(ISBN 1-84435-176-9)





 THE Doctor and Mel

 arrive in The Needle

 where they must EACH

 confront their anger

 and rage.


 They are definitely

 seeing red...


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august 2006







Stewart Sheargold’s first Doctor Who audio drama is quite a philosophical piece. It’s about passion, rage, violence, fear; even freedom. Above all else though, Red examines what it actually means to be alive.


Sheargold presents us with a world divided in two. Up in the sky is the Needle – a languid, hedonistic paradise controlled by Whitenoise (John Stahl) and custom-built for those who decide to simply give in and escape responsibility and fear. Down below is the real world -

a world full of those who “became depraved on account of being deprived.” The violence in their nature had been forcibly removed by Whitenoise, but now, free of their inhibitor chips, they are able to enjoy violence. Enjoy pain. Enjoy being able to feel. But violence will not be suppressed; it will return, and it will return incarnate. Violence will return to kill and kill again and it will be red.


“After so long under the machine, we were disgusted about our capacity for violence.

We couldn’t handle the reality of it. We suffered the consequences of our actions.”


On paper, Red is certainly most interesting. Movies like The Matrix explore what happens if you choose the red pills; if you follow the white rabbit and discover the reality hidden behind perception. Red, on the other hand, explores what happens if you take the blue pill and live happily ever after in ignorance. If you’re safe and secure and content forever and ever, are you free? Are you even human? Are you even truly alive? This month’s big guest star, Sandi Toksvig, plays Vi Yulquen, a citizen of the Needle, who more than any other character in the play embodies all of these burning questions. She’s too scared to give up her chip and live in the real world below, yet she strives to feel, ‘entertaining’ guests of both genders, watching blood sports on video, dealing in narcotics; you name it, Vi does it. Her opposite number, if you will, is Draun (Peter Rae). Living below the Needle, Draun is now able to commit violent acts and, like many in others who have lost their chips, has developed almost a sickening taste for violence. To him, it’s art.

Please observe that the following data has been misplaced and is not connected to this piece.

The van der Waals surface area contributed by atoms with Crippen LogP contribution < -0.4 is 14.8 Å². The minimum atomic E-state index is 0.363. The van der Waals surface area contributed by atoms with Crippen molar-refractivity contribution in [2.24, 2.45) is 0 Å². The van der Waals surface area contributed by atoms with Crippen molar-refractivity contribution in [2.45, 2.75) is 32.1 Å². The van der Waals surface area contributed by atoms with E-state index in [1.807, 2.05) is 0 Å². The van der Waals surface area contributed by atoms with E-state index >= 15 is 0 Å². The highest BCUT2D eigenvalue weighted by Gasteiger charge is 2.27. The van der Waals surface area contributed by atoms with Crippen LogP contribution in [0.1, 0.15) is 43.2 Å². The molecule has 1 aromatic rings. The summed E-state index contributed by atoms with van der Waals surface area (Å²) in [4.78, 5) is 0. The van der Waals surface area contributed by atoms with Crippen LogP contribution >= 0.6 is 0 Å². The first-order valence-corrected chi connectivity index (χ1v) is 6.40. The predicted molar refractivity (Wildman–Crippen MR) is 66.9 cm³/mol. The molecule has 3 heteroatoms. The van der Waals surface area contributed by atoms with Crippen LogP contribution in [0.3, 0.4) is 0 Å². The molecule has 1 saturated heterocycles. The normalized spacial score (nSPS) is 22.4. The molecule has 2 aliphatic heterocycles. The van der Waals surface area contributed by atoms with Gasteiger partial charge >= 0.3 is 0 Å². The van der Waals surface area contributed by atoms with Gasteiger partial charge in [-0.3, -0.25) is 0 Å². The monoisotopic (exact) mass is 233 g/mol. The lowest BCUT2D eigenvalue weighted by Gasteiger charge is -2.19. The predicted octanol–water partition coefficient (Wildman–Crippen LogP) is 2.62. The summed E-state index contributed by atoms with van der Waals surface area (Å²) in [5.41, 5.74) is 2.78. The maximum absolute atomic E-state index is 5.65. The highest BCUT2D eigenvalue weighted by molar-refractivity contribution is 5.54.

When the TARDIS lands in the

Needle, it isn’t long before the

Doctor and Mel are split up.

Mel finds herself at the mercy

of those like Draun who are

excited by even the merest

possibility of violence, whilst

the Doctor is “chipped” and

inadvertently linked to a killer. Bonnie Langford couldn’t ask for a better script really; Red caters to Mel’s strengths wonderfully, right down to the colour of her hair. Sylvester McCoy, on the other hand, for the second (chronological) story in a row finds himself reduced to a gibbering wreck for great chunks of the narrative. For the rest of it, he has to convince all involved that violence is an integral part of human nature. He isn’t justifying it; he’s saying

that it exists, that it’s unpleasant and that we each have to deal with it as best we can. In the context of the story, this moody, grim and once-again schizophrenic seventh Doctor does work well, but McCoy’s portrayal here feels wrong somehow. Red is the first of his audios where I’ve actually thought to myself, that doesn’t sound like the seventh Doctor. Perhaps that’s the point.


In all, Red is quite a highbrow piece of science fiction that delivers on the concept front, but does seem to be a bit lacking in a pace and vigour. However, the performances of Bonnie Langford, Sandi Toksvig, John Stahl, Peter Rae, and Kelly Ryan (as the fascinating Celia Fortunaté) help to make this audio drama an intriguing and an engrossing experience, but I doubt it will be one that I’ll repeat too often.


Copyright © E.G. Wolverson 2006


E.G. Wolverson has asserted his right under the Copyright, Designs and Patents Act, 1988 to be identified as the author of this work.

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